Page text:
In the movie, after a series of occupants, his home is bulldozed. He is dead; his wife/widow moved away long ago, and supposedly it should not matter. But, you know it does. In terms of symbols, you learn this because of the one last key message from his wife that is lost when the home, and the neighborhood, is bulldozed to make way for a collection of inner city skyscrapers.
We are spared the issues of people growing old by having the “ghost,” and protagonist, die at a young age in an automobile accident. Many of us, myself included, fear growing old. The “guardianship” system is notorious for corruption, particularly in smaller towns and cities where it is not closely monitored, and landmark court cases have emerged regarding people who were, effectively, imprisoned in nursing homes. (As one of MANY examples, see this article and this one and this one and especially this site. This one too.) Don’t get me wrong; I think the guardianship system is a good idea in an abstract sense. It is just the execution of that idea that has been terribly flawed at times and is in need of closer monitoring.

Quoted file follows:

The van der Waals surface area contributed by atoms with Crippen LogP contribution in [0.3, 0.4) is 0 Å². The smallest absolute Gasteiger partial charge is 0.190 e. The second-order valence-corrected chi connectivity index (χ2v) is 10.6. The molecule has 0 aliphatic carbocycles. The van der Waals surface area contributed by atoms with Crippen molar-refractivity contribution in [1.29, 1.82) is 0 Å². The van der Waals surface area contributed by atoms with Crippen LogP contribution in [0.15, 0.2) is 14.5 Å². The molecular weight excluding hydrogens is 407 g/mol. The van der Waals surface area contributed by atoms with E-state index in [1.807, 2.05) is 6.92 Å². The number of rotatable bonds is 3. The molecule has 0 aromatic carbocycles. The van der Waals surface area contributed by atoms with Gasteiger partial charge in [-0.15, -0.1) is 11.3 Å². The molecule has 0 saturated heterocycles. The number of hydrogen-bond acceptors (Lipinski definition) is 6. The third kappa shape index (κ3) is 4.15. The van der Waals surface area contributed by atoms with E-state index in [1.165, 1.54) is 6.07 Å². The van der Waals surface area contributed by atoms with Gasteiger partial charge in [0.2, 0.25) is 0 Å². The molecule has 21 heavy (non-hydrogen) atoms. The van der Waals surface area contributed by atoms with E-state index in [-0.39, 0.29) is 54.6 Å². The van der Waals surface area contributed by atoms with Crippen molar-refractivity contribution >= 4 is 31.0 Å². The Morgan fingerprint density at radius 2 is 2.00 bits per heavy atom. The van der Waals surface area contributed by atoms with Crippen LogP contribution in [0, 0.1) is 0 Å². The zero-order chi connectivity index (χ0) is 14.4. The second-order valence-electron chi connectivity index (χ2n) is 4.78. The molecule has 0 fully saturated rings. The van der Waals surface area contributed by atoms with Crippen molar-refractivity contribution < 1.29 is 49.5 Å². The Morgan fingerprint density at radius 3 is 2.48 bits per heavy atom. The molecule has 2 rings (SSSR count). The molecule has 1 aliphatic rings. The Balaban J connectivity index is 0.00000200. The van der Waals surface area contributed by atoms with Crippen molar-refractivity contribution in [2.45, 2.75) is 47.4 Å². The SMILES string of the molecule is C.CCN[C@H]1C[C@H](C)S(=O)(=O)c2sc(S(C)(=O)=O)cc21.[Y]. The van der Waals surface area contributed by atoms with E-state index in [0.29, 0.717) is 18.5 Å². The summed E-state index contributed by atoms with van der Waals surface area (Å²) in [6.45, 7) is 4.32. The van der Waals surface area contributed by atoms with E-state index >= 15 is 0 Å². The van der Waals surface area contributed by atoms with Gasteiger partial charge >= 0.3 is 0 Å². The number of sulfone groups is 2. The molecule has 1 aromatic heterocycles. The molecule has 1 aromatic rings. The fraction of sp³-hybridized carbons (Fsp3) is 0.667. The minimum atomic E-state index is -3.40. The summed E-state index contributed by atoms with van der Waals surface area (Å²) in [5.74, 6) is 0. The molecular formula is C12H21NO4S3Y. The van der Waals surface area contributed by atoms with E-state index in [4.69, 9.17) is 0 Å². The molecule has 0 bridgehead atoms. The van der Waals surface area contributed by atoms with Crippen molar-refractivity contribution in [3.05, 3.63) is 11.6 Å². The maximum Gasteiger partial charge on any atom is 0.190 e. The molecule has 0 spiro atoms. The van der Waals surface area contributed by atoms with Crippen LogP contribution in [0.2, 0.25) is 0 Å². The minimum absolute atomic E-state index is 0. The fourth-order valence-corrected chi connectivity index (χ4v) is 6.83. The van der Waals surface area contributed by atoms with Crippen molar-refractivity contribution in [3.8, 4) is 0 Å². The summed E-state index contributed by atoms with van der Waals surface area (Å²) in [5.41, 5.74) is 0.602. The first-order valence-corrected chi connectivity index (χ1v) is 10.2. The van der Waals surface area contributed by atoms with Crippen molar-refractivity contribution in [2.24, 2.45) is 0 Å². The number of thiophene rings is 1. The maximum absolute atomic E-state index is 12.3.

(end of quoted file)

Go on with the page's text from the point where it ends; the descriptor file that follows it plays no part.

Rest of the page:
I have to wonder how many were not able to break free from nursing home confines who did not want to be there, and I am particularly suspicious of the new “Silver Alerts” we have in Texas. They may be warranted in some, maybe many, circumstances, but if it is being used as part of imprisonment of people in nursing homes, then it stinks.
I think that the threshold requirements for the system are too low. A “physician’s letterhead” should not be sufficient as a minimum requirement. Independent evaluation by a mental health professional not connected to the nursing home should be required additionally. (After all, if the physician signing the letter profits from the monthly income resulting from the resident continuing to
be incarcerated live there then an obvious conflict of interest exists. Buddies (meaning physicians all part of the same practice) should be excluded, also.)